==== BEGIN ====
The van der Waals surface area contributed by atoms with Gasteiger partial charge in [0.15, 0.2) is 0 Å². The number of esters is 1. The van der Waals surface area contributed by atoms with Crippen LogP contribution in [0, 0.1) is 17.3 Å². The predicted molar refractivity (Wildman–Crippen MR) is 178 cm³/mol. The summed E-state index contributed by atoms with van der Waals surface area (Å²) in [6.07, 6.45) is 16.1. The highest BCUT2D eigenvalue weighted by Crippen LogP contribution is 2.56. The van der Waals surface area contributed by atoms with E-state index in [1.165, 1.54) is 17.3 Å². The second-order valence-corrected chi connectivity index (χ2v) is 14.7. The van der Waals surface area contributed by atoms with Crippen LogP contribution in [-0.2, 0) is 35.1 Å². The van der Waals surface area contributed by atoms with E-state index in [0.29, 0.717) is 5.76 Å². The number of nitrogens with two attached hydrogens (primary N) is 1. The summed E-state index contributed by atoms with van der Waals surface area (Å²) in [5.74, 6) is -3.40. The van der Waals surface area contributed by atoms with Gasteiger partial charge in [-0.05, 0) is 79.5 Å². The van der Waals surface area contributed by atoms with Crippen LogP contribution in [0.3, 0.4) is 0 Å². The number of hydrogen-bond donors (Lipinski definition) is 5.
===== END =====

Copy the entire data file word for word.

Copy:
The van der Waals surface area contributed by atoms with Gasteiger partial charge in [0.15, 0.2) is 0 Å². The number of esters is 1. The van der Waals surface area contributed by atoms with Crippen LogP contribution in [0, 0.1) is 17.3 Å². The predicted molar refractivity (Wildman–Crippen MR) is 178 cm³/mol. The summed E-state index contributed by atoms with van der Waals surface area (Å²) in [6.07, 6.45) is 16.1. The highest BCUT2D eigenvalue weighted by Crippen LogP contribution is 2.56. The van der Waals surface area contributed by atoms with E-state index in [1.165, 1.54) is 17.3 Å². The second-order valence-corrected chi connectivity index (χ2v) is 14.7. The van der Waals surface area contributed by atoms with Crippen LogP contribution in [-0.2, 0) is 35.1 Å². The van der Waals surface area contributed by atoms with E-state index in [0.29, 0.717) is 5.76 Å². The number of nitrogens with two attached hydrogens (primary N) is 1. The summed E-state index contributed by atoms with van der Waals surface area (Å²) in [5.74, 6) is -3.40. The van der Waals surface area contributed by atoms with Gasteiger partial charge in [-0.05, 0) is 79.5 Å². The van der Waals surface area contributed by atoms with Crippen LogP contribution in [0.3, 0.4) is 0 Å². The number of hydrogen-bond donors (Lipinski definition) is 5.